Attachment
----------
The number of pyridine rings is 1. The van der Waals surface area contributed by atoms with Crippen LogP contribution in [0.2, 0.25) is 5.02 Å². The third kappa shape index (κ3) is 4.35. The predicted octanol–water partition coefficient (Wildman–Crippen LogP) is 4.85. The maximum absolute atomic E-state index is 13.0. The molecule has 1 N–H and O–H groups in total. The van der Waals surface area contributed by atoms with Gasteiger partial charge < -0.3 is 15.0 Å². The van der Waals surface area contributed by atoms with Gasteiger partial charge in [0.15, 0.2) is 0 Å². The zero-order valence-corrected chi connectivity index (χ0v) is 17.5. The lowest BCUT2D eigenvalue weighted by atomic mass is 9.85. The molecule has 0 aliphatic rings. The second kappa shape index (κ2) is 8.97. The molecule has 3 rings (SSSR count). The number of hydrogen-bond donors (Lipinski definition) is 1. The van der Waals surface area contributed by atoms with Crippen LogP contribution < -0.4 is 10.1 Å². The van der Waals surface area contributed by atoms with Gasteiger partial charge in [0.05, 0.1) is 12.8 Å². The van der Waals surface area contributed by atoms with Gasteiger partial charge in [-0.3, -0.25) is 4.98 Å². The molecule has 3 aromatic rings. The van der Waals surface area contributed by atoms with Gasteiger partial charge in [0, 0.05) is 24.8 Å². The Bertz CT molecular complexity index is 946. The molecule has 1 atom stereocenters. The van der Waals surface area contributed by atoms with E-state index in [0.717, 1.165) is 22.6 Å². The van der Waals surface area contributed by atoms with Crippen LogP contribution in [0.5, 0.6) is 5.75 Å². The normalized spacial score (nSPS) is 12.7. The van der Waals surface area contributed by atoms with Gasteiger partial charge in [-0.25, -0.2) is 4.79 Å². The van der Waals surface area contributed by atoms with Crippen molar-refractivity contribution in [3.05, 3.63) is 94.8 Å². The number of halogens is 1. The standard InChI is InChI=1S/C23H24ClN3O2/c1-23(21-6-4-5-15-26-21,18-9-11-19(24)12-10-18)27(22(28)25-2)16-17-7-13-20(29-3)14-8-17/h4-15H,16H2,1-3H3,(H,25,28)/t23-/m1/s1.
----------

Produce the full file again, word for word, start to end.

The number of pyridine rings is 1. The van der Waals surface area contributed by atoms with Crippen LogP contribution in [0.2, 0.25) is 5.02 Å². The third kappa shape index (κ3) is 4.35. The predicted octanol–water partition coefficient (Wildman–Crippen LogP) is 4.85. The maximum absolute atomic E-state index is 13.0. The molecule has 1 N–H and O–H groups in total. The van der Waals surface area contributed by atoms with Gasteiger partial charge < -0.3 is 15.0 Å². The van der Waals surface area contributed by atoms with Gasteiger partial charge in [0.15, 0.2) is 0 Å². The zero-order valence-corrected chi connectivity index (χ0v) is 17.5. The lowest BCUT2D eigenvalue weighted by atomic mass is 9.85. The molecule has 0 aliphatic rings. The second kappa shape index (κ2) is 8.97. The molecule has 3 rings (SSSR count). The number of hydrogen-bond donors (Lipinski definition) is 1. The van der Waals surface area contributed by atoms with Crippen LogP contribution < -0.4 is 10.1 Å². The van der Waals surface area contributed by atoms with Gasteiger partial charge in [0.05, 0.1) is 12.8 Å². The van der Waals surface area contributed by atoms with Gasteiger partial charge in [-0.3, -0.25) is 4.98 Å². The molecule has 3 aromatic rings. The van der Waals surface area contributed by atoms with Gasteiger partial charge in [0, 0.05) is 24.8 Å². The Bertz CT molecular complexity index is 946. The molecule has 1 atom stereocenters. The van der Waals surface area contributed by atoms with E-state index in [0.717, 1.165) is 22.6 Å². The van der Waals surface area contributed by atoms with Crippen LogP contribution in [0.5, 0.6) is 5.75 Å². The normalized spacial score (nSPS) is 12.7. The van der Waals surface area contributed by atoms with Gasteiger partial charge in [-0.25, -0.2) is 4.79 Å². The van der Waals surface area contributed by atoms with Crippen molar-refractivity contribution in [3.05, 3.63) is 94.8 Å². The number of halogens is 1. The standard InChI is InChI=1S/C23H24ClN3O2/c1-23(21-6-4-5-15-26-21,18-9-11-19(24)12-10-18)27(22(28)25-2)16-17-7-13-20(29-3)14-8-17/h4-15H,16H2,1-3H3,(H,25,28)/t23-/m1/s1.